Viewing page 5 of 10

the negro, but such white organizations were understaffed, underfinanced and hindered by an oppressive "don't rock the boat" philosophy on the part of the rest of the white citizenry. 

Making any productive communication between the races difficult to impossible were the Klansmen and their sympathizers. Such people took out their frustrations, intolerance and assumption of racial superiority on the "coloreds" whenever the situation presented itself. As a self-anointed social "posse," these elements provided the impetus behind maintaining the racial division, ostracized any white citizens who attempted to ease the racial bars and opposed any effective attempt to establish inter-racial communication designed to mediate differences. 

It was within this environment that a riot of monumental proportions developed. 

The spark for the tinder was ignited on Monday, May 30, 1921. 

Dick Rowland, a young negro bootblack entered an elevator in the Drexel Building. The operator of the elevator was Mrs. Sarah Page, a white woman. 

Mrs. Page reported to the police later that "when he grabbed my arm, I screamed and he fled." It was never determined why Rowland grabbed Mrs. Page's arm, if in fact he did.

The police were notified of the elevator incident and conducted an investigation.

The chief of detectives, James Patton, later said, "The police were quietly conducting an investigation of the alleged assault before taking any action. We intended, in case the affair warranted it to have the negro prosecuted upon a state charge."

Then Patton continued, "But when an afternoon paper came out with a colored and untrue account, so far as we have been able to ascertain of the entire affair, we concluded that it would be best for the safety of the negro to place him behind the bars of the county jail."

County sheriff William McCullough later testified that in the late afternoon of Tuesday, May 31, the chief of police John A. Gustafson and J.M. Adkison, Police commissioner for the city of Tulsa reported to him that a white mob was gathering to descent upon the county jail and invite Dick Rowland to be the principal guest at a lynching party.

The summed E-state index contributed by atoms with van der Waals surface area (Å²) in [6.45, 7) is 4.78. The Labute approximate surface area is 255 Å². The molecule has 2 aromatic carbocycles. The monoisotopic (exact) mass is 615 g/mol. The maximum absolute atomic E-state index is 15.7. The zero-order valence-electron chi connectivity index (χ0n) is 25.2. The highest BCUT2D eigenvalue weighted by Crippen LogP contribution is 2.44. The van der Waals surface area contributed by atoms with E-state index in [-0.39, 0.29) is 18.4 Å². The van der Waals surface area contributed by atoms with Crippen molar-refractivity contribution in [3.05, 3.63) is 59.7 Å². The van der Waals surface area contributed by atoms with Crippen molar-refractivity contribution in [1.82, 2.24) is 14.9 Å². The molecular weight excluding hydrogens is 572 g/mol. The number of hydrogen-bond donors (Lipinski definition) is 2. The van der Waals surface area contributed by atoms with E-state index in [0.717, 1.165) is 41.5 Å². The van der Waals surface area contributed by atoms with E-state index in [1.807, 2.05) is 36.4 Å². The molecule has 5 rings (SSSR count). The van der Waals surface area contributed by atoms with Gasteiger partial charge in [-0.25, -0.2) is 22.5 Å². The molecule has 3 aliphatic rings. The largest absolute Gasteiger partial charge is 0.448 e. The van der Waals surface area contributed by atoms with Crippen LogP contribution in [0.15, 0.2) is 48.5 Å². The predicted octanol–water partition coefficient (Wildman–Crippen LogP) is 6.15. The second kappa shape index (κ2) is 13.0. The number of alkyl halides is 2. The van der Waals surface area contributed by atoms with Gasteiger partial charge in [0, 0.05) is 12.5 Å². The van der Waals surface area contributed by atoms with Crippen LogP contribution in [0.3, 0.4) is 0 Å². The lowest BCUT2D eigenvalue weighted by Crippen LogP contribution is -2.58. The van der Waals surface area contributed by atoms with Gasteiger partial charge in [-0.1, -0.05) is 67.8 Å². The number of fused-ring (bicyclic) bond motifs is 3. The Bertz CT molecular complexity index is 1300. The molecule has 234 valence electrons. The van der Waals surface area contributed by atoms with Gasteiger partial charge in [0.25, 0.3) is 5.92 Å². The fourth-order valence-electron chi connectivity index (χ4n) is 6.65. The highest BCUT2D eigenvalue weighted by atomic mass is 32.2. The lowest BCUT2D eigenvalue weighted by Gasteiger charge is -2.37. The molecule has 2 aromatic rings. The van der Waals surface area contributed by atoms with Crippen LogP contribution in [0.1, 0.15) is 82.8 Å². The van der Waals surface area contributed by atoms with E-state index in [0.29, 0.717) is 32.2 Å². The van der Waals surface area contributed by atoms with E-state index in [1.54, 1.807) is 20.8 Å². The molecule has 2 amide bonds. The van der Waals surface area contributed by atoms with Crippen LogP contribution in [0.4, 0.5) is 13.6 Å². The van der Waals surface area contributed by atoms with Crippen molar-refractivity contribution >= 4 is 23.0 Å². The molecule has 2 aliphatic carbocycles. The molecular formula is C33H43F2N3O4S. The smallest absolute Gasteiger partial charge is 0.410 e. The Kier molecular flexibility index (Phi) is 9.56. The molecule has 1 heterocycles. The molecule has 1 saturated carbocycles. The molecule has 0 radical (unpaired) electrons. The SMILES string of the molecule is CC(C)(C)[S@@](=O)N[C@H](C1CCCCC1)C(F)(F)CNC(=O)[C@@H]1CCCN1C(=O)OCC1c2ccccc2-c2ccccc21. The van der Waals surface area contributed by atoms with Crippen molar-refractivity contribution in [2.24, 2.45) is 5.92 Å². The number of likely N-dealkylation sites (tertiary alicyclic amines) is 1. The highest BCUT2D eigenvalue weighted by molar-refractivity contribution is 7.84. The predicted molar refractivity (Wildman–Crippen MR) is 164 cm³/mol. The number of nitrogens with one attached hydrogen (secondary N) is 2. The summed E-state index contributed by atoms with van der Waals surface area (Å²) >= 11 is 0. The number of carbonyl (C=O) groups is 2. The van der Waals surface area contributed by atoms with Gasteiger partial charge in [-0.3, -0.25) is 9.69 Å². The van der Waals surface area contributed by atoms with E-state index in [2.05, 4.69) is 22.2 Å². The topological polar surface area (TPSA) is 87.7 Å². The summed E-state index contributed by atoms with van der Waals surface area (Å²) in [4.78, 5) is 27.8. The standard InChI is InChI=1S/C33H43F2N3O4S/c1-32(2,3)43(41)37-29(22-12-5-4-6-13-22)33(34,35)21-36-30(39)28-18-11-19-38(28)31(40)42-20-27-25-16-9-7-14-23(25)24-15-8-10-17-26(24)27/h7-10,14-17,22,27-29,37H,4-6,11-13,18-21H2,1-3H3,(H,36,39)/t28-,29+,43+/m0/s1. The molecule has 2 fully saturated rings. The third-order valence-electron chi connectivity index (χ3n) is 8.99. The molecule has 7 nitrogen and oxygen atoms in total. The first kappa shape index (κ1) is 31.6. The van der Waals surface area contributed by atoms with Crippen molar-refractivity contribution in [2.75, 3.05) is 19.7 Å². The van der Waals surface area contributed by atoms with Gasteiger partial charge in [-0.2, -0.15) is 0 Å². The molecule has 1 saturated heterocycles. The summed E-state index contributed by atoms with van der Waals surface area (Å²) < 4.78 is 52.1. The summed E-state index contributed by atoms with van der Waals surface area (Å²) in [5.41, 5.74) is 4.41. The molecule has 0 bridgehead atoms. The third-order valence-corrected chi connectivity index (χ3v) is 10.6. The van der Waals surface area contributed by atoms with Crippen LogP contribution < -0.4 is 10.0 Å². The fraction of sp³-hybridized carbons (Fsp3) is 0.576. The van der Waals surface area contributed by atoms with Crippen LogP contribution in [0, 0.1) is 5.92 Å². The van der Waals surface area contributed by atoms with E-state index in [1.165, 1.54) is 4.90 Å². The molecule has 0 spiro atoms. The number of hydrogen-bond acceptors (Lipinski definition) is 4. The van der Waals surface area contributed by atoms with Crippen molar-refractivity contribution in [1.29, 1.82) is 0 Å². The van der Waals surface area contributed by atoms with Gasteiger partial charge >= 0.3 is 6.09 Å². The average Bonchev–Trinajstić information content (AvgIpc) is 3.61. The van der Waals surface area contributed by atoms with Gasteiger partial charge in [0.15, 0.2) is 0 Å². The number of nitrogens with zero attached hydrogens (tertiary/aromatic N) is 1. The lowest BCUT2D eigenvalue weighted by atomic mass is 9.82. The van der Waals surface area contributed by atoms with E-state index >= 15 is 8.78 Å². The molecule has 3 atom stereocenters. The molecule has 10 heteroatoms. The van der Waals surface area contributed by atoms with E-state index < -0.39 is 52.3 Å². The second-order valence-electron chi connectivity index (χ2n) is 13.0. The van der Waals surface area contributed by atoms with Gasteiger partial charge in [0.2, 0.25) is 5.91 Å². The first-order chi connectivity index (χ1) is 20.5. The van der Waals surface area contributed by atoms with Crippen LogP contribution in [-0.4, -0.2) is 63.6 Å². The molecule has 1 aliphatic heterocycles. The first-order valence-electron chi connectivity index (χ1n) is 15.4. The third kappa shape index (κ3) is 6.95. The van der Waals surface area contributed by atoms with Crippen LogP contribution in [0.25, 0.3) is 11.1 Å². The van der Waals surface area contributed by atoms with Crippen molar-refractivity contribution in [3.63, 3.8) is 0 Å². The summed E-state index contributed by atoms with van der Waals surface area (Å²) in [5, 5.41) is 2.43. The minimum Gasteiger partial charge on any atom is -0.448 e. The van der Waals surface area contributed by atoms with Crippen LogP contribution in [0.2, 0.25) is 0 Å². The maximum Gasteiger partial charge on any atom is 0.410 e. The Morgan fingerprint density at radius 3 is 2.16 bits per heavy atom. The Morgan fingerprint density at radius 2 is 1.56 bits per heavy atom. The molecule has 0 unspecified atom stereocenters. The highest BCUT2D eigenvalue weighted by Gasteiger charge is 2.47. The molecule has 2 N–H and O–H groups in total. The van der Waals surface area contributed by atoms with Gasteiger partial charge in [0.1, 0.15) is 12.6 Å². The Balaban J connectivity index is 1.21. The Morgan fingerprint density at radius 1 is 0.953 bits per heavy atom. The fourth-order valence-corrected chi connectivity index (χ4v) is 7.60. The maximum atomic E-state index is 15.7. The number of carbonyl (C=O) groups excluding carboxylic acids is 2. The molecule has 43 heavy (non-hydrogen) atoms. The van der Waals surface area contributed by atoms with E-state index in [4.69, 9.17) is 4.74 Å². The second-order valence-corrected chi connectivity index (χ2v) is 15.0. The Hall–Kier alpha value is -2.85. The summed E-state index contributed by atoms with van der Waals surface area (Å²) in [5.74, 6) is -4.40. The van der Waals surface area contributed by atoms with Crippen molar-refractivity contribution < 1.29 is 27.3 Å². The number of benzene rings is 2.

Sheriff McCullough then lodged Rowland on the fourth floor of the Tulsa county courthouse, surrounded him with eight deputies and shut off the power to the courthouse elevator leading to the upper floors. 

McCullough, in testimony before a Grand Jury after stated, "It would have been impossible for a mob to have gotten the negro because the only entrance to the jail was by means of a narrow stairway up which only one man at a time could go. And at the top was a steel door leading into the jail. One man could have stood at the top and kept down an army, and I have several men up there."

The time was 4:00 PM., Tuesday, May 31, 1921.

Within an hour, a large crowd of unarmed whites congregated around the county courthouse. Rumors ran rampant that the courthouse would soon be stormed to "get and lynch that bad nigger."

Sheriff McCullough upon viewing the growing crowd, left the courthouse and appeared before the white crowd where several white men loudly demanded that the negro prisoner be turned over to them at the south entrance of the courthouse.

Sheriff McCullough denied the demand and was immediately jeered and hooted. He reinforced his denial by "daring any man to make an attempt to storm the jail."

The crowd grew increasingly ugly. Whites continued to arrive to reinforce the original crowd. New arrivals carried firearms openly.

Meanwhile the story of what had happened and was happening at the courthouse made its way to "Little Africa."

Negro men began to collect in groups on Greenwood Avenue with many arming themselves with rifles and pistols. Then they moved downtown toward the courthouse.

The time was 9:00 PM., Tuesday, May 31, 1921.